**Binary cross-entropy (BCE)** is a loss function that is used to solve binary classification problems (when there are only two classes). BCE is the measure of how far away from the actual label (0 or 1) the prediction is.

The formula to calculate the BCE:

`n`

- the number of data points.`y`

- the actual label of the data point. Also known as true label. Can only be 0 or 1.`ŷ`

- the predicted probability of the data point. Between 0 and 1. This value is returned by model.

Let's say we have the following sets of numbers:

actual labels of `y` | 1 | 0 | 0 | 1 |

predicted probabilities of `ŷ` | 0.8 | 0.2 | 0.6 | 0.9 |

Here is example how BCE can be calculated using these numbers:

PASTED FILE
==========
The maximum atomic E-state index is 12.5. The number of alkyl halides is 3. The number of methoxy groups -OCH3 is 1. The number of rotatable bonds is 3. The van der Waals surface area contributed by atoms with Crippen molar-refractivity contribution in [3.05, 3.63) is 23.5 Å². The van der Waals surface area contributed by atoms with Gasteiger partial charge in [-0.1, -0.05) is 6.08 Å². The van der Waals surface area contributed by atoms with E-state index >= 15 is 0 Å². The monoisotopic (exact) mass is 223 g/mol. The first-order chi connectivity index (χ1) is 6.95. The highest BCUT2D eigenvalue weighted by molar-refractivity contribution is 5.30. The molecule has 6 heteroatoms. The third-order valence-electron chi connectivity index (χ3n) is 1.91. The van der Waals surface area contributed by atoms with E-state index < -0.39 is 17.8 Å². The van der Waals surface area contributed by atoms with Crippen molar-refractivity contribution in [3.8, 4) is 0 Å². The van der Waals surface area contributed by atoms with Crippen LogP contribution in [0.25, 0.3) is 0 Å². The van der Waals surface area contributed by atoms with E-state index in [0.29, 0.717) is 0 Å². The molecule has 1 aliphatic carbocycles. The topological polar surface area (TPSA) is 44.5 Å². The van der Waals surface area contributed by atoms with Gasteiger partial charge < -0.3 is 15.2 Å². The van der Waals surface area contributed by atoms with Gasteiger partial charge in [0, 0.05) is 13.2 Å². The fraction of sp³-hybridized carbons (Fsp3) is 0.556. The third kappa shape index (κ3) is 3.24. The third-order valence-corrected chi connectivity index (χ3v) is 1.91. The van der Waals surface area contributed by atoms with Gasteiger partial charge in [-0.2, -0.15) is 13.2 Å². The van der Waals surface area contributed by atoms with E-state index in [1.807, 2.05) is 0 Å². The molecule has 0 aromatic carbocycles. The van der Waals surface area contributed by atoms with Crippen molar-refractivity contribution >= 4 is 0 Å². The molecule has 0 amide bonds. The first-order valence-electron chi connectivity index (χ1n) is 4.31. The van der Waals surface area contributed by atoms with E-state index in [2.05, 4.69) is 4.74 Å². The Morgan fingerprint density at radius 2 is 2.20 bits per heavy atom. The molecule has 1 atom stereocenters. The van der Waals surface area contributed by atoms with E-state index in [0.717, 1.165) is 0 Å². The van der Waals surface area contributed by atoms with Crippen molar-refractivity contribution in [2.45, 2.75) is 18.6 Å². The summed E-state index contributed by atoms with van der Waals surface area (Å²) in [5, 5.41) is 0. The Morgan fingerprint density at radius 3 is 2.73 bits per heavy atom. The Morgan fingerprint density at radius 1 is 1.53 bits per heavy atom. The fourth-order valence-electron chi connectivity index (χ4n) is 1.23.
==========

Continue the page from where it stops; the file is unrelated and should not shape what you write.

TensorFlow 2 allows to calculate the BCE. It can be done by using `BinaryCrossentropy`

class.

```
from tensorflow import keras
yActual = [1, 0, 0, 1]
yPredicted = [0.8, 0.2, 0.6, 0.9]
bceObject = keras.losses.BinaryCrossentropy()
bceTensor = bceObject(yActual, yPredicted)
bce = bceTensor.numpy()
print(bce)
```

BCE also can be calculated by using `binary_crossentropy`

function.

```
bceTensor = keras.losses.binary_crossentropy(yActual, yPredicted)
bce = bceTensor.numpy()
```

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